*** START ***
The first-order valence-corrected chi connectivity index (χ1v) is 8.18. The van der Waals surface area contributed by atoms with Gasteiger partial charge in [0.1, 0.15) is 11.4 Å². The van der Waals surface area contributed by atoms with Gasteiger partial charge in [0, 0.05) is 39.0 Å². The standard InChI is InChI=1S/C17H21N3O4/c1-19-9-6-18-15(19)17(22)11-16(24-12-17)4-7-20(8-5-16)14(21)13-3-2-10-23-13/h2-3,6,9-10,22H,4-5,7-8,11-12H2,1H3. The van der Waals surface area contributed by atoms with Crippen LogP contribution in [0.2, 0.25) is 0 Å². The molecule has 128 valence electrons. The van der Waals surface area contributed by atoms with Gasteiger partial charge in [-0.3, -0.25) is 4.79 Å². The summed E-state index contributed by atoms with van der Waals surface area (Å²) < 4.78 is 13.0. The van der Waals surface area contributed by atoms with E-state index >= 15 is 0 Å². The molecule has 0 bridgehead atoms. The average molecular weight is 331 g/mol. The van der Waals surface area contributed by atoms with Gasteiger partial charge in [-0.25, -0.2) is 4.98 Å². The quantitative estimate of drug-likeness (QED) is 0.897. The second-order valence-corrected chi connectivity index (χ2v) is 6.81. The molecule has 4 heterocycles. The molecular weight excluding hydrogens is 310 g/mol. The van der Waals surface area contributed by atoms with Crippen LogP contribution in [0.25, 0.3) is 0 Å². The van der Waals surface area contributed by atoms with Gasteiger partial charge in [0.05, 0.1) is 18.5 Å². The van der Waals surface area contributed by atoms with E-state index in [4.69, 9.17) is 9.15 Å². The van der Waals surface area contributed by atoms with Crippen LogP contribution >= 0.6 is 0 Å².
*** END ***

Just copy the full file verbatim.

The first-order valence-corrected chi connectivity index (χ1v) is 8.18. The van der Waals surface area contributed by atoms with Gasteiger partial charge in [0.1, 0.15) is 11.4 Å². The van der Waals surface area contributed by atoms with Gasteiger partial charge in [0, 0.05) is 39.0 Å². The standard InChI is InChI=1S/C17H21N3O4/c1-19-9-6-18-15(19)17(22)11-16(24-12-17)4-7-20(8-5-16)14(21)13-3-2-10-23-13/h2-3,6,9-10,22H,4-5,7-8,11-12H2,1H3. The van der Waals surface area contributed by atoms with Crippen LogP contribution in [0.2, 0.25) is 0 Å². The molecule has 128 valence electrons. The van der Waals surface area contributed by atoms with Gasteiger partial charge in [-0.3, -0.25) is 4.79 Å². The summed E-state index contributed by atoms with van der Waals surface area (Å²) < 4.78 is 13.0. The van der Waals surface area contributed by atoms with E-state index >= 15 is 0 Å². The molecule has 0 bridgehead atoms. The average molecular weight is 331 g/mol. The van der Waals surface area contributed by atoms with Gasteiger partial charge in [-0.25, -0.2) is 4.98 Å². The quantitative estimate of drug-likeness (QED) is 0.897. The second-order valence-corrected chi connectivity index (χ2v) is 6.81. The molecule has 4 heterocycles. The molecular weight excluding hydrogens is 310 g/mol. The van der Waals surface area contributed by atoms with Crippen LogP contribution in [0.25, 0.3) is 0 Å². The van der Waals surface area contributed by atoms with Gasteiger partial charge in [0.05, 0.1) is 18.5 Å². The van der Waals surface area contributed by atoms with E-state index in [4.69, 9.17) is 9.15 Å². The van der Waals surface area contributed by atoms with Crippen LogP contribution >= 0.6 is 0 Å².